What to do when you don't know what you're doing

about 1 year ago by Jessica Brown

What to do when you don't know what you're doing


Richard Branson might have said that if somebody offers you an amazing opportunity but you are not sure you can do it, say yes then learn how to do it later, however for some of us the idea of not being fully prepared can induce more fear than a horror film and rather than propelling us forward can leave us standing still with our mouths open.

Whether you're an expert in your field or just starting out, there is always the possibility that you'll be asked to do something completely out of your comfort zone and with new technologies being introduced at a faster and faster rate, that possibility just got a lot higher. Learning how to deal with tasks you're not familiar with has become a vital skill, with a strong ability to adapt no longer just a phrase to bulk out your CV.

A mistake often made is to pass the buck to somebody else, leaving them to work out the task, however in doing this, you're missing out on a crucial opportunity to demonstrate your value and learn something new. Requesting time to look into a problem and using that time for research is a much better reaction and is more likely to impress your colleagues.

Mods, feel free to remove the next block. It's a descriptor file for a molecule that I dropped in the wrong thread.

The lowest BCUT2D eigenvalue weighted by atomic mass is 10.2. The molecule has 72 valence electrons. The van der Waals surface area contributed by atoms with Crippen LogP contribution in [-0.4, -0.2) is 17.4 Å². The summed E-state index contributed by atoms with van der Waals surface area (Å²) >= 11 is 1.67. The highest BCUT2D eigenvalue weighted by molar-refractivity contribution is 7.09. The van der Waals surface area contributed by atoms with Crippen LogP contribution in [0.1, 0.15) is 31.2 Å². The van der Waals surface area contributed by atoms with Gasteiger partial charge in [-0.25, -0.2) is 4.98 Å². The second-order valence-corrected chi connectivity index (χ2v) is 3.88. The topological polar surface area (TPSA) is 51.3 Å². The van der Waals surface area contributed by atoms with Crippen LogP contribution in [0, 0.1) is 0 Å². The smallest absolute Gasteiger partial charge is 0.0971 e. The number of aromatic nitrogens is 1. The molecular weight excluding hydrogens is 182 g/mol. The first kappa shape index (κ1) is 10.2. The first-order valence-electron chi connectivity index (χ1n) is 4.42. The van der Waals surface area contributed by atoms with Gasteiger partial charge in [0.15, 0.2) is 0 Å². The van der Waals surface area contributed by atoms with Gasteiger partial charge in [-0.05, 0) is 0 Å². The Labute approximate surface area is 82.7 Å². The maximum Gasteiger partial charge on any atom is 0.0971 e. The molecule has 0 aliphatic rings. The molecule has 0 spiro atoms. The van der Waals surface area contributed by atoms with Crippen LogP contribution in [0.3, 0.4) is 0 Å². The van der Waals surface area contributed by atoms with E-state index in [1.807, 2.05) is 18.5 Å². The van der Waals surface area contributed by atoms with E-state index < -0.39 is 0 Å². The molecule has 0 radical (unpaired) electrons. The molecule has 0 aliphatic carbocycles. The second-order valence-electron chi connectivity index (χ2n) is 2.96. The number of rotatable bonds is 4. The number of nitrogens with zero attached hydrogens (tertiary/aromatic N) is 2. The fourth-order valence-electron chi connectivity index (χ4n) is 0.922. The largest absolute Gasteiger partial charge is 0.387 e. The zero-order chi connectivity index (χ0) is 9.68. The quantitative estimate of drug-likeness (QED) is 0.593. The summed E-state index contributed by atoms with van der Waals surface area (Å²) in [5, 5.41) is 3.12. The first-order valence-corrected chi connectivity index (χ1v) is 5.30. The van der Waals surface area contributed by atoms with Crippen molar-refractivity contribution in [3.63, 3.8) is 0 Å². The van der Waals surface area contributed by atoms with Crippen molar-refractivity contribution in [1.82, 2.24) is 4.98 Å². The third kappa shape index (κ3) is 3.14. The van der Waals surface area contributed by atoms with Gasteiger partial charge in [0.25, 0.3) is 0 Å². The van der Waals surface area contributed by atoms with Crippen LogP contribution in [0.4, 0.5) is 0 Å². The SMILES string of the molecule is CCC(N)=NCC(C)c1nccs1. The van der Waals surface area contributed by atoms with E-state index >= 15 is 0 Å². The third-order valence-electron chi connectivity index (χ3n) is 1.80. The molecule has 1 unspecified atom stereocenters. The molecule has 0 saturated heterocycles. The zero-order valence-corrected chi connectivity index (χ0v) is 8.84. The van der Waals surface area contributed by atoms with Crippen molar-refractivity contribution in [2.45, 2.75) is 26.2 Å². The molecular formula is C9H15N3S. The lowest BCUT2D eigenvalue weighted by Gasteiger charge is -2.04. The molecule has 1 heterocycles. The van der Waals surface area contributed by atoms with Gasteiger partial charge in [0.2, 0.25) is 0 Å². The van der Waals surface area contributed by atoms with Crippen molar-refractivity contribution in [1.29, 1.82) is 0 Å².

A vital skill in the workplace is to recognize where your weaknesses lie before the opportunity arises that you must use them. Founding Partner of Proteus, Erika Andersen, calls this "managing your own growth", something she says will make you much more appealing to your employers. By requesting training, you aren't showing your weaknesses but rather demonstrating your strength of character and urge to grow as a more valuable worker. If you don't feel comfortable telling your employer that something has you stumped, there are other avenues to go down. If good old Google doesn't do the trick, could you find a mentor, enroll on an online course, or find somewhere where development is encouraged, not discouraged?

Admitting you aren't 100% sure isn't a flaw, not everybody can know their specialism inside out, however the most important factor in responding to an unknown request is to offer a solution, even if that solution is simply to look into it. Don't act despondent, just act.